As airlines continue to clamp down on their frequent flier programs, the biggest trend over the past few years has been general travel reward cards that aren’t affiliated with a specific airline. The most popular examples are the Capital One Venture and Chase Sapphire Preferred Card.
In 2012, Barclays decided to join this party with their Arrival World MasterCard. But how does it really compare?
To clear up the confusion…
You’ve probably only seen the fee-based version advertised, but it actually comes in two versions:
- Arrival World MasterCard with no annual fee
- Arrival World MasterCard with $89 annual fee
The names are the same so it can be confusing (there’s not the usual “Preferred” or “Premier” descriptor added to the $89 version).
Obviously the creators took a cue from the Sapphire and Sapphire Preferred. Compare them side by side, as well as their best bonus offers as of April 2014:
Chase Sapphire® Card
Barclaycard Arrival (regular)
Chase Sapphire Preferred® Card
Barclaycard Arrival World MasterCard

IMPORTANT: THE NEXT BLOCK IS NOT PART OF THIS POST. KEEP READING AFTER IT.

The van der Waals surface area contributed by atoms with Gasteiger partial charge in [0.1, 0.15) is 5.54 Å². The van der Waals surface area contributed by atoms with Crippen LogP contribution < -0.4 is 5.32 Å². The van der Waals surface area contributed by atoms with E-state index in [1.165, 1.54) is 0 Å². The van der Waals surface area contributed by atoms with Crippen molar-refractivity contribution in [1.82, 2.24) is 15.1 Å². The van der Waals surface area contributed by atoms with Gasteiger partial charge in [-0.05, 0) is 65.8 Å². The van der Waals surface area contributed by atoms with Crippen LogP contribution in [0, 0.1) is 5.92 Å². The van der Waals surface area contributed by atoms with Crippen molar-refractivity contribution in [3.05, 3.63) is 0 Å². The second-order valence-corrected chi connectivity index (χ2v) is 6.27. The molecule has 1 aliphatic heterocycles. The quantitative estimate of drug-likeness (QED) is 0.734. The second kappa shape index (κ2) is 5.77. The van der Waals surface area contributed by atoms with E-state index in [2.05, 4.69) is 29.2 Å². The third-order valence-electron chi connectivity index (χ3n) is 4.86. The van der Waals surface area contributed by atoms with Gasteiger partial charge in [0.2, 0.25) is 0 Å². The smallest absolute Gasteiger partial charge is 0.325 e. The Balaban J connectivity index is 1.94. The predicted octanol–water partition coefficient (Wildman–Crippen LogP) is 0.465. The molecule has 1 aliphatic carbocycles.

|Annual Fee||None||None||Introductory Annual Fee of $0 the first year, then $95||Introductory Annual Fee of $0 the first year, then $89|
|Restaurants||2 points/dollar||2 points/dollar||2 points/dollar||2 points/dollar|
|Travel||2 points per dollar on air/hotel booked through Ultimate Rewards||2 points per dollar||2 points per dollar||2 points per dollar|
|All Other Purchases||1 point per dollar||1 point per dollar||1 point per dollar||2 points per dollar|
|Bonus Offer||10,000 bonus points after you spend $500 in first 3 months from account opening||20,000 bonus points after spending $1,000 in first 3 months||40,000 bonus points after you spend $3,000 in first 3 months from account opening||40,000 bonus points after spending $3,000 in first 3 months (This is a limited-time offer)|
At first glance, the no-fee Arrival versus the Sapphire and $89 version versus Sapphire Preferred appear to be almost the same… until you get to that line about all other purchases.
Because the bulk of your spending probably falls under “all other purchases” this is a huge advantage for Arrival.
Here’s a closer look at how the cards differ:
1st difference: The value per point
There’s not much of a difference between the miles on the no-annual-fee Arrival and the basic Sapphire. These are not true frequent flier miles.
Both offer a value of exactly 1 cent per mile when redeemed for travel and statement credits. So thinking of these “miles” as cash back might be a simpler way to think of them.
However there’s a BIG DIFFERENCE between the point value on the $89 Arrival and the $95 Sapphire Preferred.
- Barclays gives 10 percent of your miles back when you redeem for travel. Chase gives 20 percent off on travel you book through Ultimate Rewards (their travel booking website).